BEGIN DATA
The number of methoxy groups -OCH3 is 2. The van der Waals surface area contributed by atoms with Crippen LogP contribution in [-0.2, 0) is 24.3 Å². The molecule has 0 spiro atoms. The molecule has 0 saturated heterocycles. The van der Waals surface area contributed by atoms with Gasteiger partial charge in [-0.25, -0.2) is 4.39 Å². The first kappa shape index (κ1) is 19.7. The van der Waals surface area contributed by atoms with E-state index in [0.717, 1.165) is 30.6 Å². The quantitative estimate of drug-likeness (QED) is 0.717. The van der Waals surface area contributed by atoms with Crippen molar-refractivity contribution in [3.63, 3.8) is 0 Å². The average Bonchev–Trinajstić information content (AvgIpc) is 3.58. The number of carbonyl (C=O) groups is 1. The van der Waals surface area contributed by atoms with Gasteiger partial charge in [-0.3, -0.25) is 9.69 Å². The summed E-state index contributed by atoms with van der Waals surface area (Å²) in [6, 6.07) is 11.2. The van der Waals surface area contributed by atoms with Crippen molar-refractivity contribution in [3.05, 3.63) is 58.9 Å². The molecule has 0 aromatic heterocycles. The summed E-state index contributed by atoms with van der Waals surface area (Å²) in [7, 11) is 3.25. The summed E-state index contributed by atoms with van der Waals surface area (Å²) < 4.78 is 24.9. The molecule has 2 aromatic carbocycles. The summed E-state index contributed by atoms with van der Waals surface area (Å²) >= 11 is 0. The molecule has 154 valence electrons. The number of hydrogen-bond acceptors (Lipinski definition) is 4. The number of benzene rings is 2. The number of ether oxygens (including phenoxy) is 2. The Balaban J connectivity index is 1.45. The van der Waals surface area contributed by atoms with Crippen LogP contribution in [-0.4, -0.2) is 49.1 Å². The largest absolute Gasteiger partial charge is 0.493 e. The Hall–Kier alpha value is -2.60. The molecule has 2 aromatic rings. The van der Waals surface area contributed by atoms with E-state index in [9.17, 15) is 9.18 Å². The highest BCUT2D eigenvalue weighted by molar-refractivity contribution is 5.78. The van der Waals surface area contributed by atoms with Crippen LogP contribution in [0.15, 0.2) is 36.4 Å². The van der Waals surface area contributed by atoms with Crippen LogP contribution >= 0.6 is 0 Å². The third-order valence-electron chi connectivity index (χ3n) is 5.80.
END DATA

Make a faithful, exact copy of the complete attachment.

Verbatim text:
The number of methoxy groups -OCH3 is 2. The van der Waals surface area contributed by atoms with Crippen LogP contribution in [-0.2, 0) is 24.3 Å². The molecule has 0 spiro atoms. The molecule has 0 saturated heterocycles. The van der Waals surface area contributed by atoms with Gasteiger partial charge in [-0.25, -0.2) is 4.39 Å². The first kappa shape index (κ1) is 19.7. The van der Waals surface area contributed by atoms with E-state index in [0.717, 1.165) is 30.6 Å². The quantitative estimate of drug-likeness (QED) is 0.717. The van der Waals surface area contributed by atoms with Crippen molar-refractivity contribution in [3.63, 3.8) is 0 Å². The average Bonchev–Trinajstić information content (AvgIpc) is 3.58. The number of carbonyl (C=O) groups is 1. The van der Waals surface area contributed by atoms with Gasteiger partial charge in [-0.3, -0.25) is 9.69 Å². The summed E-state index contributed by atoms with van der Waals surface area (Å²) in [6, 6.07) is 11.2. The van der Waals surface area contributed by atoms with Crippen molar-refractivity contribution in [3.05, 3.63) is 58.9 Å². The molecule has 0 aromatic heterocycles. The summed E-state index contributed by atoms with van der Waals surface area (Å²) in [7, 11) is 3.25. The summed E-state index contributed by atoms with van der Waals surface area (Å²) < 4.78 is 24.9. The molecule has 2 aromatic carbocycles. The summed E-state index contributed by atoms with van der Waals surface area (Å²) >= 11 is 0. The molecule has 154 valence electrons. The number of hydrogen-bond acceptors (Lipinski definition) is 4. The number of benzene rings is 2. The number of ether oxygens (including phenoxy) is 2. The Balaban J connectivity index is 1.45. The van der Waals surface area contributed by atoms with Crippen LogP contribution in [-0.4, -0.2) is 49.1 Å². The largest absolute Gasteiger partial charge is 0.493 e. The Hall–Kier alpha value is -2.60. The molecule has 2 aromatic rings. The van der Waals surface area contributed by atoms with E-state index in [9.17, 15) is 9.18 Å². The highest BCUT2D eigenvalue weighted by molar-refractivity contribution is 5.78. The van der Waals surface area contributed by atoms with Crippen LogP contribution in [0.15, 0.2) is 36.4 Å². The van der Waals surface area contributed by atoms with Crippen LogP contribution >= 0.6 is 0 Å². The third-order valence-electron chi connectivity index (χ3n) is 5.80.